March 24
The Lorelei Ensemble
 

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Heralded for its “full-bodied and radiant sound” (The New York Times) and “stunning precision of harmony, intonation, and… spectacular virtuosity” (Gramophone Magazine), Lorelei Ensemble is recognized across the globe for its bold and inventive programs that champion the extraordinary flexibility and virtuosity of the human voice. Led by founder and artistic director Beth Willer, Lorelei has established an inspiring mission, curating culturally relevant and artistically audacious programs that stretch and challenge the expectations of artists and audiences alike. 

Founded in Boston in 2007, the Lorelei Ensemble commissions new works for women’s and treble voices by the world’s leading composers. The ensemble’s program for the Malmgren Series, titled “Look Up,” will include new works by Christopher Cerrone and Elijah David Smith, among others.

Note: This show will not be live-streamed.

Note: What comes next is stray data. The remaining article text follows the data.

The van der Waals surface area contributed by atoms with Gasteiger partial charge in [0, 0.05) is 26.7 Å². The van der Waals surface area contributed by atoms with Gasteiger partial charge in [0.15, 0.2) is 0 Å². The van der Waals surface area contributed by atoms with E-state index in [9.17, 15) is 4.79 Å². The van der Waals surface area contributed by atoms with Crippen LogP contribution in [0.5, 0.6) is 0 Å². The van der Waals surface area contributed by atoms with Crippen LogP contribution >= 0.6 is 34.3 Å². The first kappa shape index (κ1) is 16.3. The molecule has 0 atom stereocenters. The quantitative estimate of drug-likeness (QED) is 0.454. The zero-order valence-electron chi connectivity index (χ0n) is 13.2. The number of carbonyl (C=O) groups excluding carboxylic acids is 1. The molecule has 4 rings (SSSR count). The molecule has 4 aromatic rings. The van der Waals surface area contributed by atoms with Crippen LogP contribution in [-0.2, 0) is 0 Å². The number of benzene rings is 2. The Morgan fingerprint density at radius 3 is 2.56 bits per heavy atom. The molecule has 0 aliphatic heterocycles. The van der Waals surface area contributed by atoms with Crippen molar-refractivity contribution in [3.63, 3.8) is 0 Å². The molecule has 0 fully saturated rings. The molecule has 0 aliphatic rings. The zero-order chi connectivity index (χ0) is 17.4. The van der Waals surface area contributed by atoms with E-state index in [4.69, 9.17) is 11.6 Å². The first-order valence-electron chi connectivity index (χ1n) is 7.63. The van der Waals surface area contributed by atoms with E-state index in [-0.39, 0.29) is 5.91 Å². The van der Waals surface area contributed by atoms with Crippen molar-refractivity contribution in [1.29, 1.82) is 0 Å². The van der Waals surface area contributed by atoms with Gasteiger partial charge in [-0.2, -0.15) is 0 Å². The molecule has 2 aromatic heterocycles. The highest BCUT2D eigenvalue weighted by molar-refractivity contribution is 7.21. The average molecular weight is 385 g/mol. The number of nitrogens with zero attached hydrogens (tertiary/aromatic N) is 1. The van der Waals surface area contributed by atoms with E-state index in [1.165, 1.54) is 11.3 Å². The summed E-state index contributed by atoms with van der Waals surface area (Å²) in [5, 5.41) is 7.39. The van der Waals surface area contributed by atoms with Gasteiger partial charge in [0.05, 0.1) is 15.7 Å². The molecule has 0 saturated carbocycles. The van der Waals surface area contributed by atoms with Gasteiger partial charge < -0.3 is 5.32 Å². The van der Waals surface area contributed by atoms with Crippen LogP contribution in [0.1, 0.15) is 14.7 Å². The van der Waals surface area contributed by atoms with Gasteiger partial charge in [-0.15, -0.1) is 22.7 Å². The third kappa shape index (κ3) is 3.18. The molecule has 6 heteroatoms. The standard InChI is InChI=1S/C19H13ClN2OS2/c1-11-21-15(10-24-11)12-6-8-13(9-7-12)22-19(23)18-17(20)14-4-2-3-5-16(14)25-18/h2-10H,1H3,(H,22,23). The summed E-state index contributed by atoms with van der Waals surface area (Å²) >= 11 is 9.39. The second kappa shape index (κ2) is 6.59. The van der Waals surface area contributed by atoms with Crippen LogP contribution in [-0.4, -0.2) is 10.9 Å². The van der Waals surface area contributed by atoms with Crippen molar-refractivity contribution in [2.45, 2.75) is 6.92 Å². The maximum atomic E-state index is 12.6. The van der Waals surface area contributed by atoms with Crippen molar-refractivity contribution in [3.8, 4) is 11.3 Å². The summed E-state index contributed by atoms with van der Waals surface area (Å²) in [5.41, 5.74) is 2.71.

April 7
Setnor at Carnegie Hall Preview Concert

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This program showcases a handful of outstanding Setnor School of Music students nominated by the faculty to represent Syracuse University in a special concert at Carnegie Hall’s Weill Recital Hall in New York City on April 19. Join us in Hendricks Chapel on April 7 to hear this performance before it goes on the road! 

The concert will reflect the wonderful variety of music that takes place at the Setnor School of Music, including jazz combos, chamber music, student compositions, and virtuosic solos.

April 14
Festive Music for Organ, Brass, and Choir 

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The award-winning Syracuse University Trumpet Ensemble brings their exuberant sound to the beautifully reverberant space of Hendricks Chapel. Join us for a festive program that will feature Erik Morales’ recent works for eight-part trumpet ensemble, “Within Sacred Walls” and “Infinite Ascent.” Student and faculty trumpet and organ duos offer works by Antonio Vivaldi and Alan Hovhaness and the Hendricks Chapel Choir combines with brass and organ on Richard Proulx’s Festival Gloria.